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2024
Village Council

Village Council says ‘no’ to housing on CBE land, for now

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At the group’s most recent regular meeting on Monday, Dec. 4, Village Council continued the ongoing discussion of pursuing a plan that could culminate in the construction of a low-income housing development on the 35-acre land known as the Center for Business and Education, or CBE.

The topic of last Monday’s discussion — which at times became contentious — was prompted when local affordable housing nonprofit Home, Inc. notified Village staff that a $10 million subsidy may be available through a federal low-income housing tax credit program. Those funds would help finance the creation of a 50-rental-unit housing development for low-income families.

But a lot of pieces would have to fall into place before such a plan could be realized, as previously reported in the News.

The CBE land would not only need to be rezoned, but it is subject to restrictive covenants that allow for only commercial uses; residential uses are prohibited. In order to amend those covenants, all three owners of the CBE land — that is, the Village of Yellow Springs, cannabis growing facility Cresco Labs and Antioch University Midwest — must all be in consensus.

The matter is also time-sensitive. Home, Inc. Director Emily Seibel reminded Council members at last Monday’s meeting that an application for the $10 million subsidy would be due in February 2024.

Owing to that tight turnaround and the uncertain extent to which Antioch University and Cresco would support a plan still in flux, Council members eventually came to agree that applying for the 2024 subsidy was untenable.

“I believe the time will run out if we’re trying to submit an application for 2024, but I believe we can do the work once we get more answers to prepare an application for 2025,” Council President Kevin Stokes said, noting that a similar opportunity may arise this time next year.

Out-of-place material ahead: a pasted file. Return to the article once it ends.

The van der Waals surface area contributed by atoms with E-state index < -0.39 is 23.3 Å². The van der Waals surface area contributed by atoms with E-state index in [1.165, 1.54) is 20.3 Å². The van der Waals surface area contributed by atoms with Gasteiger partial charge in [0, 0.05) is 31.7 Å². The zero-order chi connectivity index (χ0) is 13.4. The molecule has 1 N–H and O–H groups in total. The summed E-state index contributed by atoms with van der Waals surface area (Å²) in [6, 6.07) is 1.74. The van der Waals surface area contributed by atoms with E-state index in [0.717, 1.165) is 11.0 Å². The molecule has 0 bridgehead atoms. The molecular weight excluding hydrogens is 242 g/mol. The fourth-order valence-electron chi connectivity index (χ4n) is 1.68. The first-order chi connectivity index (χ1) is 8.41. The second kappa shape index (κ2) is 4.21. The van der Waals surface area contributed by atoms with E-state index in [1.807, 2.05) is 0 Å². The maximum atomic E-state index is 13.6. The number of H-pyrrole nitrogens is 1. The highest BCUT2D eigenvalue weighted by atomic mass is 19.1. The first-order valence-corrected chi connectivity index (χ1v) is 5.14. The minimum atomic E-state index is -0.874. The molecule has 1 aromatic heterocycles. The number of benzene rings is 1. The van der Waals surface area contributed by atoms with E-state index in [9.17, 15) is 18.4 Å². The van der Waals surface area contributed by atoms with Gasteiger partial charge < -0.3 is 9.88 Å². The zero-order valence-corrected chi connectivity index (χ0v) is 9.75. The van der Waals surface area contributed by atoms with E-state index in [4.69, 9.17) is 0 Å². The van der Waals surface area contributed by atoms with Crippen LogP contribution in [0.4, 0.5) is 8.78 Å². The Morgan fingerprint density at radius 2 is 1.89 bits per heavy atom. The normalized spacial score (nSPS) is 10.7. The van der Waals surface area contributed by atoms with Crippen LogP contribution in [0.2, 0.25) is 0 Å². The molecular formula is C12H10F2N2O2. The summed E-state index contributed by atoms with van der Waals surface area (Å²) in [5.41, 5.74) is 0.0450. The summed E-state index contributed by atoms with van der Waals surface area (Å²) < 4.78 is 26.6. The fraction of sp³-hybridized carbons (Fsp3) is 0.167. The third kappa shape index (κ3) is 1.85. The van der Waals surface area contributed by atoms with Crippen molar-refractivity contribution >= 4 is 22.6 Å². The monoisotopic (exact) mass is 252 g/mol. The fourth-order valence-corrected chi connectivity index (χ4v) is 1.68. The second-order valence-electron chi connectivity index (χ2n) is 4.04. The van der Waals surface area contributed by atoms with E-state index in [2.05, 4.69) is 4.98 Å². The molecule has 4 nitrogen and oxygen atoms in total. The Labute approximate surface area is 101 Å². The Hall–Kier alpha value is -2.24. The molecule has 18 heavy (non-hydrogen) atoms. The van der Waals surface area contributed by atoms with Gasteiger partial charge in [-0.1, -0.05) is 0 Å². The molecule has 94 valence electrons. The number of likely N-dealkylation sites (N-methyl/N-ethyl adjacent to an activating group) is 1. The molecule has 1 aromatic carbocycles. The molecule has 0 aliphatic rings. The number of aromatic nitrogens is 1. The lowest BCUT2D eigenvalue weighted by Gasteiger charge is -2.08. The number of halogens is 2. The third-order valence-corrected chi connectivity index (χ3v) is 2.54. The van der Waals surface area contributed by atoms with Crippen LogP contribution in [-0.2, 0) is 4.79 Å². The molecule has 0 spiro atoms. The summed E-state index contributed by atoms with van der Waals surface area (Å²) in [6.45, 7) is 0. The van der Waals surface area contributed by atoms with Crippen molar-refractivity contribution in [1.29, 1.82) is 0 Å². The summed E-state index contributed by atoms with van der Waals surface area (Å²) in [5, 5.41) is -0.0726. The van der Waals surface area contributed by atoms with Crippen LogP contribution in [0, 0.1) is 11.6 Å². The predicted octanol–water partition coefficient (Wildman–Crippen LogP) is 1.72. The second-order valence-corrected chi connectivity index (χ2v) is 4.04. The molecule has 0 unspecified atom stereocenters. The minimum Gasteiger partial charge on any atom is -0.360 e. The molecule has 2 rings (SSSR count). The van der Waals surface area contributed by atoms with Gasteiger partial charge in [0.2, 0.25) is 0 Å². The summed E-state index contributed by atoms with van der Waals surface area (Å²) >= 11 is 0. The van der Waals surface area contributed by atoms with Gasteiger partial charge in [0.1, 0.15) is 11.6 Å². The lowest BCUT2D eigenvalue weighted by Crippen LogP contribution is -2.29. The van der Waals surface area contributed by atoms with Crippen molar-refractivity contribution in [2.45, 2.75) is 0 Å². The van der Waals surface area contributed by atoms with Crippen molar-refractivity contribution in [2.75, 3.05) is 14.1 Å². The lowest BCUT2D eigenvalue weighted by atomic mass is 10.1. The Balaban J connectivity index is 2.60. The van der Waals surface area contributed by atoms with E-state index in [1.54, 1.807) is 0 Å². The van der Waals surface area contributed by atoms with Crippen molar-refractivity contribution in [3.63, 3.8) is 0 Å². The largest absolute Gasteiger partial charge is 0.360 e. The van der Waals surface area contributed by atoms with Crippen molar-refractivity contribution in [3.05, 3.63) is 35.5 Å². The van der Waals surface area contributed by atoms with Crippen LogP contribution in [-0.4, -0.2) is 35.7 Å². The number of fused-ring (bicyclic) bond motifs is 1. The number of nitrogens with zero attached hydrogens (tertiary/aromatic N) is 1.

That there would be not one, but two consecutive years in which this tax credit funding is available for the Village or any one municipality, is a rarity, Seibel said in an earlier memo to Council members. The funding that would come from the Ohio Housing Finance Agency, or OHFA, which disburses money, is based on the scoring of the organization’s opportunity index mapping tool.

For 2024 and 2025, OHFA considered Yellow Springs “very high” on its opportunity index, however, as Seibel’s memo notes, the CBE land scored even higher within the municipal limits in the areas of transportation, housing and employment — and as such, makes it the only land within the village that qualifies for the $10 million.

“What we know for sure is that anything on the [eastern] side of East Enon Road — which is pretty much the whole village — doesn’t score high enough to apply,” Seibel said. “It’s frustrating and not fair. But at the end of the day, we brought you a rare opportunity, and I don’t know when it’ll come around again.”

According to OHFA’s opportunity index map, the rest of Yellow Springs — that is, what’s east of East Enon Road — scored 80 on the opportunity index. The rural land that immediately surrounds the village, including land on which the CBE and the Yellow Springs High and McKinney Middle schools sit, received a score of 94.

“I agree that the ship may have sailed, and we don’t have time to put together an application for 2024,” Seibel said, adding that she expects Home, Inc. to continue working with groups like Council, the Housing Committee and Yellow Springs Development Corporation to work on a plan for a 2025 tax credit subsidy.